A new report from the European Commission offers sobering facts about the amount of wealth held in offshore tax havens.
Stashing money in countries with lenient tax laws is not new, nor is it necessarily illegal. Why do we care how much money is flowing into hidden money sanctuaries anyway? The reason is that much of the money that finds its way into secrecy jurisdictions is otherwise taxable. When appropriate tax is not paid on wealth, the rich certainly get richer, but globally, individuals and countries of lesser economic means suffer.
Loss of taxable revenue has a serious impact on a steadily shrinking economic landscape. Market conditions on one side of the globe can instantly have an impact on foreign affairs and economies. Chronically impoverished citizens and countries are easily destabilized, leading to political and military unrest. Put another way—geopolitical stability is easier to attain when taxes accrue where they are legitimately owed.
What the EU Report Says
The issues of tax fraud and tax evasion have gotten a lot of attention in the EU in recent years. Media leaks of sensitive financial records, more stringent tools like FBAR and FATCA, and increased global attention to tax crime has fueled a louder conversation about offshore wealth.
The European Commission has struggled to have an impact, even as it highlights the tax offenders among its members, and works to shed light on shady dealings. The new report is focused on tax evasion in the EU and around the world.
Key points of the report include:
- The total amount of global wealth held offshore is estimated to be about $7.8 trillion US dollars (USD). For perspective, you can consider that about ten percent of global gross domestic products (GDP).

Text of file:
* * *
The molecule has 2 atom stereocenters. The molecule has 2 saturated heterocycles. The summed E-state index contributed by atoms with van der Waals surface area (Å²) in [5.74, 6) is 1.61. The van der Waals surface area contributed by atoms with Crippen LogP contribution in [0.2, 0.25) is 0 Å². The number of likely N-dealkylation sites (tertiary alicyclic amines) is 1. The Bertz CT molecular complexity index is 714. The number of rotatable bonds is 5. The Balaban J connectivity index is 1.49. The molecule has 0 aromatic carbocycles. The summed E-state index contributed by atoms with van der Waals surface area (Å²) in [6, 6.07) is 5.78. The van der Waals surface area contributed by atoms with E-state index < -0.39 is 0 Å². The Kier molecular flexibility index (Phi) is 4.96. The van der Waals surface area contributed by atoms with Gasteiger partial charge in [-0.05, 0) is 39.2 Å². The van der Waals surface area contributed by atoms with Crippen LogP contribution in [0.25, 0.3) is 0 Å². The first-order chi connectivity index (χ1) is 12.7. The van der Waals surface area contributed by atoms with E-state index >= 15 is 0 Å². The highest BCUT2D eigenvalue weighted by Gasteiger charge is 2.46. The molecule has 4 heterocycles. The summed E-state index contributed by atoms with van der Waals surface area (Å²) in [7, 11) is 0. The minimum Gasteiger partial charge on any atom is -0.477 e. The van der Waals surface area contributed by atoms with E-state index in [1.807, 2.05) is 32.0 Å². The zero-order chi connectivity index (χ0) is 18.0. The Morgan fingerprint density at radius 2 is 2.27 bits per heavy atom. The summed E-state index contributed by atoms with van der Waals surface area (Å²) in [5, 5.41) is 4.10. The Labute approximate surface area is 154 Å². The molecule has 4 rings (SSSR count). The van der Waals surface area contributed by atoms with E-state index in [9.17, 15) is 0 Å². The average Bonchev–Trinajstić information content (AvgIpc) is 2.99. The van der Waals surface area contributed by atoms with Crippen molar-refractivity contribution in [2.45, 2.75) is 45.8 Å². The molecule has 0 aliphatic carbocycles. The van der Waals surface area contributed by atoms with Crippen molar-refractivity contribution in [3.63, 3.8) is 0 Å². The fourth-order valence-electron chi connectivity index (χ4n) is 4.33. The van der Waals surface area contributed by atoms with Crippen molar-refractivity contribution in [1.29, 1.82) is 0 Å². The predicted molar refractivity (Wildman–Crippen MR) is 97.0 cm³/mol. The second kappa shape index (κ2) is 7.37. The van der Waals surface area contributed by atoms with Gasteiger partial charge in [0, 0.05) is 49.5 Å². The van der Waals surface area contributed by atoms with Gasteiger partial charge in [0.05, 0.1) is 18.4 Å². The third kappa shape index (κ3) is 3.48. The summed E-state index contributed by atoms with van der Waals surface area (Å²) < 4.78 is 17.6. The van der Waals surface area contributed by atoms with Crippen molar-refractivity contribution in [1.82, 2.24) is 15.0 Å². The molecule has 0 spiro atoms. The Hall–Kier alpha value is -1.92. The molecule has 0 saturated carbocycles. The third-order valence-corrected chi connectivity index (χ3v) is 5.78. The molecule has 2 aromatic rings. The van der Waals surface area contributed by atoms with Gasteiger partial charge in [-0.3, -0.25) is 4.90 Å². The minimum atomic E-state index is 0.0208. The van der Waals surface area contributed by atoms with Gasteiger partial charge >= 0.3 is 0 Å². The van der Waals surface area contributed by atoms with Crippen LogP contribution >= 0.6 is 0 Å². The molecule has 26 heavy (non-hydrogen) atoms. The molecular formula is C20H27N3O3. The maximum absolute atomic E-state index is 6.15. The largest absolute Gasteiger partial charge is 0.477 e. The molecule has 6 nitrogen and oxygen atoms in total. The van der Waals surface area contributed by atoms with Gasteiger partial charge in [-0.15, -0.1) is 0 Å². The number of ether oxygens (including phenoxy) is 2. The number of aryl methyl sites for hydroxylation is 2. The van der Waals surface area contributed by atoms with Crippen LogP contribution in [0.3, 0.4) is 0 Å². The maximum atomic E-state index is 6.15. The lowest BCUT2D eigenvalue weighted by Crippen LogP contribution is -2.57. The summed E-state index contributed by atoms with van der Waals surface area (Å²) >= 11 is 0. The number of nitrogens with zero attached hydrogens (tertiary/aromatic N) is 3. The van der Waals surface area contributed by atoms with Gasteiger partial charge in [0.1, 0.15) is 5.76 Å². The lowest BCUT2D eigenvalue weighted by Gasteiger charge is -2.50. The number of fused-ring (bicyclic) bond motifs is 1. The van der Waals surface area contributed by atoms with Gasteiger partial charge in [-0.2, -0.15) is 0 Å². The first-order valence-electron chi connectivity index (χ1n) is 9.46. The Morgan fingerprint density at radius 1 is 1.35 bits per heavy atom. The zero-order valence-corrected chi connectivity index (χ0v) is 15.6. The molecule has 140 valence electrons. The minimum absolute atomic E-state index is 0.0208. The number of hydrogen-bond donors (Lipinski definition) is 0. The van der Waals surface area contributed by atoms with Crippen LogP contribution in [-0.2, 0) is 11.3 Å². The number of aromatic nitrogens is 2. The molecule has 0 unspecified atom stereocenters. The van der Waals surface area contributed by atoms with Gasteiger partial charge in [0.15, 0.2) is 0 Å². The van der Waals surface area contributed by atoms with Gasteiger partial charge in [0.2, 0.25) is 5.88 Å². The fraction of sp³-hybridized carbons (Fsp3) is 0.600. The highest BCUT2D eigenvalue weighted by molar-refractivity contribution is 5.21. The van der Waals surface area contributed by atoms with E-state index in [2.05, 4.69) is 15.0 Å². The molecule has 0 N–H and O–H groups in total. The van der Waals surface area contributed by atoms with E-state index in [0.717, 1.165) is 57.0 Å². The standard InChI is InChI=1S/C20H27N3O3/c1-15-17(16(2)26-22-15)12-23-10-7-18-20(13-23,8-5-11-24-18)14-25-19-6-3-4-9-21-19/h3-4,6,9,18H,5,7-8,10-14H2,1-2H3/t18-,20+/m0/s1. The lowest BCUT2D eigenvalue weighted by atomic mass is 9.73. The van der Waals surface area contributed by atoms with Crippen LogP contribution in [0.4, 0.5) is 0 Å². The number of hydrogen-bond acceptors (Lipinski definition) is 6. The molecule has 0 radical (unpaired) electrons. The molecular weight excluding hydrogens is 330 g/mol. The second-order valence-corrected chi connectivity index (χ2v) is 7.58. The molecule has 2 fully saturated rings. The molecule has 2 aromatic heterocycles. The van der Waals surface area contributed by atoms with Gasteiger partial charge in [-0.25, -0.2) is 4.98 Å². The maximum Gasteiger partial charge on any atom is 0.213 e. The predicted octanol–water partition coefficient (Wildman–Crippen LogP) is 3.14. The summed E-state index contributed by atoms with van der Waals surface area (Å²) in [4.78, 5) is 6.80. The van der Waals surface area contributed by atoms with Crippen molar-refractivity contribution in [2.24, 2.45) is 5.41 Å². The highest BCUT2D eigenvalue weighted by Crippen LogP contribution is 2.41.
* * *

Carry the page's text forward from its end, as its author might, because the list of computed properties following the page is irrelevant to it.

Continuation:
- Of that breathtaking amount, $1.6 trillion is attributed to the EU. The US literally owns about $5.8 of that figure.
- EU member states with the highest amount of wealth held offshore include Cyprus, Malta, Portugal, and Greece. Taxpayers in Malta and Cyprus statistically hold approximately 50 percent of their wealth offshore.
- Major components of international tax evasion include “stock of wealth,” or fraud involving wealth or inheritance taxes, capital income, and evasion involving individual income tax.
The EU report is an interesting portrait of the current of money circling the globe in search of respite from taxation. If you have wealth on which US reporting is due, talk with an experienced tax attorney sooner than later.
Experienced Legal Guidance on Civil and Criminal Tax Matters
Locally or globally, the tax lawyers at Robert J. Fedor, Esq., LLC help you handle IRS tax challenges and other tax controversy from offices in Cleveland and Chicago. When you need confidential, responsive, legal advice, call 800-579-0997 or contact us.